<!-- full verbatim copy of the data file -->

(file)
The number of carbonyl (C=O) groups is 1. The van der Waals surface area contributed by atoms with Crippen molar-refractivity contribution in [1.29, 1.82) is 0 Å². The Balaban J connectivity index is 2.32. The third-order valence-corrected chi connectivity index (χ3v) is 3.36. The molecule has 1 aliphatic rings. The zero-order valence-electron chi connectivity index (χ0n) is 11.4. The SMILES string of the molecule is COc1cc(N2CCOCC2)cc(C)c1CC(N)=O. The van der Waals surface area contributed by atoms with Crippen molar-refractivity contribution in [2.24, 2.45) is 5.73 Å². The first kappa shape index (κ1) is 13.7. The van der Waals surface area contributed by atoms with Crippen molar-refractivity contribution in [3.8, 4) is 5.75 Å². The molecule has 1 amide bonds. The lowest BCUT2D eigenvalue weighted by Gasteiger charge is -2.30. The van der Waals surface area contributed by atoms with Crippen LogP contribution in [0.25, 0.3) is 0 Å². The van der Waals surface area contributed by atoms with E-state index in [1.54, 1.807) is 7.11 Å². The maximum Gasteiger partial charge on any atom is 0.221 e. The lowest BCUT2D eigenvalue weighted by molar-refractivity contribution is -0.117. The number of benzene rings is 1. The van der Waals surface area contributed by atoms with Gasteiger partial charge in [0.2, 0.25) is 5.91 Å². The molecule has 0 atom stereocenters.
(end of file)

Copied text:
The number of carbonyl (C=O) groups is 1. The van der Waals surface area contributed by atoms with Crippen molar-refractivity contribution in [1.29, 1.82) is 0 Å². The Balaban J connectivity index is 2.32. The third-order valence-corrected chi connectivity index (χ3v) is 3.36. The molecule has 1 aliphatic rings. The zero-order valence-electron chi connectivity index (χ0n) is 11.4. The SMILES string of the molecule is COc1cc(N2CCOCC2)cc(C)c1CC(N)=O. The van der Waals surface area contributed by atoms with Crippen molar-refractivity contribution in [2.24, 2.45) is 5.73 Å². The first kappa shape index (κ1) is 13.7. The van der Waals surface area contributed by atoms with Crippen molar-refractivity contribution in [3.8, 4) is 5.75 Å². The molecule has 1 amide bonds. The lowest BCUT2D eigenvalue weighted by Gasteiger charge is -2.30. The van der Waals surface area contributed by atoms with Crippen LogP contribution in [0.25, 0.3) is 0 Å². The van der Waals surface area contributed by atoms with E-state index in [1.54, 1.807) is 7.11 Å². The maximum Gasteiger partial charge on any atom is 0.221 e. The lowest BCUT2D eigenvalue weighted by molar-refractivity contribution is -0.117. The number of benzene rings is 1. The van der Waals surface area contributed by atoms with Gasteiger partial charge in [0.2, 0.25) is 5.91 Å². The molecule has 0 atom stereocenters.